Wesley Clark, Army General (ret.) and former Supreme Allied Commander, NATO; Chairman, Rodman & Renshaw
Archive for the 'biofuel' Category
The Gigaton Throwdown Initiative comprised of investors, entrepreneurs, executives and academics investigated what it would take to reach gigaton scale for 9 technologies currently attractive to investors, including alternative liquid fuels. Here’s what they had to say about the need for fuel flexibility to be a standard feature as a market enabler for fuel competition:
“If flex-fuel capability were required of all new vehicles starting in 2012 at a cost of $70 per vehicle, 128 million new flex-fuel vehicles would be produced by 2020, and the total cost would be approximately $10 billion spread over 10 years”
“Because of the low cost of converting new vehicles ($70 per vehicle), new vehicle flex-fuel requirements would be the most economic strategy for ensuring flexible fuel options and driving private investment in infrastructure to support more widespread deployment of biofuels.”
“A large-scale expansion of ethanol production will require coordination with car manufacturers to expand the FFV fleet. Sales of [light duty vehicles] in the U.S. were 16.1 million in 2007. It is unlikely that FFV deployment can be accomplished through pure consumer choice given the chicken-and egg relationship between vehicle deployment and the need for sufficient density of vehicles to support private investment in fueling infrastructure. As noted previously, new vehicle flex-fuel requirements would be the most economic strategy for driving private investment in infrastructure to support more widespread deployment of biofuels.” Gigaton Throwdown report (p.35, 36, 39)
News from Saudi Arabia, whose royal family owns 25% of the world’s oil reserves:
A prominent Saudi scholar warned youths studying abroad of using ethanol or other fuel that contains alcohol in their cars since they could be committing a sin, local press reported Thursday.
Truly a case of life imitating parody. The biodiesel/bacon sin alert can’t be far behind.
Craig Frear starts with an overview of agricultural biomass resources for biofuel production in Washington state. Larry Mason continues to talk about forests as a source of raw material for biofuels production. Kristiina Vogt discusses linking biomass to biofuels as a logical energy solution. Jake Eaton concludes with an assessment of producing biofuels from sustainable tree farms.
Biomass Magazine reports: “A professor of eco-management at the University of Washington is working on a way to overcome all the issues involved in transporting disaster debris. Rather than bringing the biomass to a centralized plant hundreds or thousands of miles away, Kristiina Vogt supports the concept of mobile disaster units to convert woody debris to fuelâ€”methanol specificallyâ€”on-site. She has been working to promote this idea in Indonesia and a few Latin American countries. â€œWhen Katrina hit, I got a lot of phone calls from people interested in getting a mobile system out there because a lot of the wood was down, but nobody could access it,â€ Vogt says. “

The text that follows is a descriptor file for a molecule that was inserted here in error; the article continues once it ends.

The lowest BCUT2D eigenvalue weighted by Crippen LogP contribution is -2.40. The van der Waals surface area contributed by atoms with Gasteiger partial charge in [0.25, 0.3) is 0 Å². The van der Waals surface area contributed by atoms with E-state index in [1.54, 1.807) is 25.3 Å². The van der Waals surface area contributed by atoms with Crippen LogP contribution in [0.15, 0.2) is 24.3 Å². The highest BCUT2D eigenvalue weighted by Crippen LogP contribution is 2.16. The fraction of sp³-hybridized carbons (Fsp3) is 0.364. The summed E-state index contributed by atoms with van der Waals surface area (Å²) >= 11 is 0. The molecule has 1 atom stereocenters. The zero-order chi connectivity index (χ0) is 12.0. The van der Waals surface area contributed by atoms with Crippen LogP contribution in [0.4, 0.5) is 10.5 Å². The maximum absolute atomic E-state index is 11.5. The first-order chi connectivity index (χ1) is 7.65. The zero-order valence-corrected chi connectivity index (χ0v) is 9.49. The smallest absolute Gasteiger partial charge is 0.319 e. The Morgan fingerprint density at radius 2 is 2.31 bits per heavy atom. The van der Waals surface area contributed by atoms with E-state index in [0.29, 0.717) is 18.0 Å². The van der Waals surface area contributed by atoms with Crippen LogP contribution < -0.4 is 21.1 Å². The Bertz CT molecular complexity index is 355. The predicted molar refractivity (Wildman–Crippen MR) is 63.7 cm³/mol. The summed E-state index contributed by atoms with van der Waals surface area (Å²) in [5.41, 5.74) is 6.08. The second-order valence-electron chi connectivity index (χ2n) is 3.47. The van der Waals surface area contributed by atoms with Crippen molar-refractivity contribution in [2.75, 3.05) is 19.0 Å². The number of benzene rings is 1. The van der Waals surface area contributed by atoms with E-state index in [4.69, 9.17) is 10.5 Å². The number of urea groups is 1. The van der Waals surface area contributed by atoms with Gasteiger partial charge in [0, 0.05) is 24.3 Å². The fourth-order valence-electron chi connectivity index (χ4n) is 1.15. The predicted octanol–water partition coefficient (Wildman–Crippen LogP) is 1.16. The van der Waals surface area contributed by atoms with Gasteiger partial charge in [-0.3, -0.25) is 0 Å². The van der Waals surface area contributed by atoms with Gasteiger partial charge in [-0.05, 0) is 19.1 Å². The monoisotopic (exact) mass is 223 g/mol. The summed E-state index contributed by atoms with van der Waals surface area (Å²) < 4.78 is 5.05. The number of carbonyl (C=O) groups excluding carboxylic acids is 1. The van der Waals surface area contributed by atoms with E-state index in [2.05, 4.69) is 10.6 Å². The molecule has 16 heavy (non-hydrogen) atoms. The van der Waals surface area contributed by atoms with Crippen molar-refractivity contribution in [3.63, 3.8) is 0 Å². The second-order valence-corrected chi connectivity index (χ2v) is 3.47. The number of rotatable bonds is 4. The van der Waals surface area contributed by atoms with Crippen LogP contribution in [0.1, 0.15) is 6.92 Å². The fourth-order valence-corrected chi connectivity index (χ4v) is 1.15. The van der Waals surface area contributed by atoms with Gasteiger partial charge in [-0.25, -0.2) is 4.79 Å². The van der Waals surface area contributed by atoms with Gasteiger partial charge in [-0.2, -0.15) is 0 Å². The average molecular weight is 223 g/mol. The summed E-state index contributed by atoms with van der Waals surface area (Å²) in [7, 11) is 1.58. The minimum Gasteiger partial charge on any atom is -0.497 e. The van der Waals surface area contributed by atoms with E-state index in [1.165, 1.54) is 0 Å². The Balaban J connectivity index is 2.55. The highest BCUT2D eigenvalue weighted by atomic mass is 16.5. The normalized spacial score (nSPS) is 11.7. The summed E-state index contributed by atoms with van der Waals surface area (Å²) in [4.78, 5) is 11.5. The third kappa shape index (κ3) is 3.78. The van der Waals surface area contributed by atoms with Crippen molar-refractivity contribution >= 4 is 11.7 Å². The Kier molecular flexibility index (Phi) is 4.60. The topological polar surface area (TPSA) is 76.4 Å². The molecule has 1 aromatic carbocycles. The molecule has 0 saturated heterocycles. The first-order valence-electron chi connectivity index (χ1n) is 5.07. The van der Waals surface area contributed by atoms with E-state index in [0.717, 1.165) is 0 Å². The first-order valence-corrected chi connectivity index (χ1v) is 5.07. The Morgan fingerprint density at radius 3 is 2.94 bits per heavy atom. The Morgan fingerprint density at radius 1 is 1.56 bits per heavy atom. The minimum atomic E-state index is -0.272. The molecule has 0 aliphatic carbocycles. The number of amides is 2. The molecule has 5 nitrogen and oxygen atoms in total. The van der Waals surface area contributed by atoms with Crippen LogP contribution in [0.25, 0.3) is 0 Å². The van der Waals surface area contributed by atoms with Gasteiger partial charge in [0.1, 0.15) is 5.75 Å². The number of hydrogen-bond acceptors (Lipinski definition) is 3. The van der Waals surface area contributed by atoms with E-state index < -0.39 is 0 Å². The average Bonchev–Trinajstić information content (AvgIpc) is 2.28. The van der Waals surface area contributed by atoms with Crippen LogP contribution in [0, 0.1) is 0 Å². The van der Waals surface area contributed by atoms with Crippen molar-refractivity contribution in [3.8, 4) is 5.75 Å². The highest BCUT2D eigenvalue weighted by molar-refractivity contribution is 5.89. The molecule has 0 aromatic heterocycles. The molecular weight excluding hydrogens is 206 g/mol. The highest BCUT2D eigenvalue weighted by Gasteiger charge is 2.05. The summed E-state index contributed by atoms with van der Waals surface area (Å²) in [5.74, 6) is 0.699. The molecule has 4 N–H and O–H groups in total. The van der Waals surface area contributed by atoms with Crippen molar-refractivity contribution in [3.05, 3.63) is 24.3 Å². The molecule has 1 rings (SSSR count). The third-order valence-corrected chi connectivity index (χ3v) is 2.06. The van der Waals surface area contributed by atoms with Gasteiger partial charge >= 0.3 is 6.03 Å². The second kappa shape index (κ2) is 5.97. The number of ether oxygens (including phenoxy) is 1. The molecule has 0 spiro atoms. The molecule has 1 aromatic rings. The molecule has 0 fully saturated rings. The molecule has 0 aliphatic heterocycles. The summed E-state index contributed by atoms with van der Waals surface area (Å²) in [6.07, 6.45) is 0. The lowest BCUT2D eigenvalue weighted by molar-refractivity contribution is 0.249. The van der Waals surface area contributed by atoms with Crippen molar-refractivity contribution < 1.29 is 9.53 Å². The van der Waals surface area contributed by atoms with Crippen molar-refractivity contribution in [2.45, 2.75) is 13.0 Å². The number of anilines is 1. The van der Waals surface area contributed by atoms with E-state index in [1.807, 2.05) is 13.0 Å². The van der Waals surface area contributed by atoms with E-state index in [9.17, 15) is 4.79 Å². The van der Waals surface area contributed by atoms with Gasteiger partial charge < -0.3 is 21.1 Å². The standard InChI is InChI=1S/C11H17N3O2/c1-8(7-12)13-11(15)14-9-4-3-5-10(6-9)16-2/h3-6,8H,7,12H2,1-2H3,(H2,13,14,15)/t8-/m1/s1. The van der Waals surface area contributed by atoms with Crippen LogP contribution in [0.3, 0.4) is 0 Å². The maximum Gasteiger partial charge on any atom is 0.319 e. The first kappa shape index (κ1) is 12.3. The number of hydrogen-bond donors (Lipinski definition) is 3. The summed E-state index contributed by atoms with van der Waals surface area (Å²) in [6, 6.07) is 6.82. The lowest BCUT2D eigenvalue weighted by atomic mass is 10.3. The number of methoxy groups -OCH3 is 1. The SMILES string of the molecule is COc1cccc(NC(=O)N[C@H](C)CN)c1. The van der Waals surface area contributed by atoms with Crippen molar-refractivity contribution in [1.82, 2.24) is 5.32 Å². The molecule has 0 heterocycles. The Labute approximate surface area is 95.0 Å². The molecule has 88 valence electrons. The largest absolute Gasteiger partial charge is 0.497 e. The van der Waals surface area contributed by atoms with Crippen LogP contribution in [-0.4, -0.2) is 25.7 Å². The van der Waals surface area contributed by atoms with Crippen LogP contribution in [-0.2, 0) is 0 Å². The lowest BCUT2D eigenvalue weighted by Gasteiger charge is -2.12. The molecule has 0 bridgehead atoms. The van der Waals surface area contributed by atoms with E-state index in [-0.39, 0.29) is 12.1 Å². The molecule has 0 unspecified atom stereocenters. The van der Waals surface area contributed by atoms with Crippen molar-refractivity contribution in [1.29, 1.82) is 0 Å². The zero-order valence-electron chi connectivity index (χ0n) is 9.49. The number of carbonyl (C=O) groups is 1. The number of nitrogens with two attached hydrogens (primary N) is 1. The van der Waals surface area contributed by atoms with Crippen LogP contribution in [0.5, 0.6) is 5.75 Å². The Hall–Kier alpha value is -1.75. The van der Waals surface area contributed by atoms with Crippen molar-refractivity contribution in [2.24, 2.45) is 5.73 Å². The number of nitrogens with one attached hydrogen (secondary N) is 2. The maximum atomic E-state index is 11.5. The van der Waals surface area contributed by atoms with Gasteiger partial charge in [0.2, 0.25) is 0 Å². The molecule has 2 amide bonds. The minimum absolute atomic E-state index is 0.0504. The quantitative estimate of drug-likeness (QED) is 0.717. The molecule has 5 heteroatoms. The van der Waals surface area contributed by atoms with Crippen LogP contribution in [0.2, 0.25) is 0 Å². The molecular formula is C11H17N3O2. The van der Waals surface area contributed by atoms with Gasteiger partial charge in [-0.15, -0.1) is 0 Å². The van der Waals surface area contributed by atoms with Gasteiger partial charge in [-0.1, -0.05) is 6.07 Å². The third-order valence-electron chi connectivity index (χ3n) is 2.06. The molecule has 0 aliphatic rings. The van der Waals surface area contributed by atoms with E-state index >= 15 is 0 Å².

A recent Japanese study titled “Biomethanol Production and CO2 Emission Reduction” concludes:
This study demonstrates that the practical oxidation reaction during gasification of readily available biomass materials could be optimized for methanol production, yielding ca. 40 to 60% of dry weight. This opens the way to utilization of a wide range of harvested plant material low in sugar and starch, including byproducts of other processing operations such as sawdust, bran, straw and husks of rice. Sawdust, rice bran and rice husks are particularly attractive biofuel resources since factories
already produce large quantities.
The potentially positive economic impact of biomethanol production on Japanese farming and social systems from planting grasses and trees in unutilized land is immense. Reduced CO2 emissions, recycling of abandoned upland and paddy field and woodland in mountainous areas, and recycling of wastes of agricultural products would all be possible by promoting biofuel production systems based on this new method of gasification. This
technology is particularly attractive since biomethanol can be produced from a wide range of biomass raw materials.
Another interesting presentation:
North Carolina Animal WAste as a Potential Resource for Reducing CO2 and Methane Emissions—note the diagram showing production of methanol from biogas. If new cars were flex fuel vehicles warranteed to operate on ethanol, methanol, and gasoline, that methanol could then be used directly to fuel cars.
One more, hot off the press, by Kristiina Vogt et al:
Bio-methanol: How energy choices in the western United States can help mitigate global climate change: “As a gasoline substitute, bio-methanol can optimally reduce vehicle C emissions by 2â€“29 Tg of C (23â€“81% of the total emitted by each state). [...]In the state of Washington, thinning â€œhigh-fire-riskâ€ small stems, namely 5.1â€“22.9 cm diameter trees, from wildfire-prone forests and using them to produce methanol for electricity generation with fuel cells would avoid C emissions of 3.7â€“7.3 Mg C/ha. Alternatively, when wood-methanol produced from the high-fire-risk wood is used as a gasoline substitute, 3.3â€“6.6 Mg C/ha of carbon emissions are avoided. If these same â€œhigh-fire-riskâ€ woody stems were burned during a wildfire 7.9 Mg C/ha would be emitted in the state of Washington alone. Although detailed economic analyses of producing methanol from biomass are in its infancy, we believe that converting biomass into methanol and substituting it for fossil-fuel-based energy production is a viable option in locations that have high biomass availability.”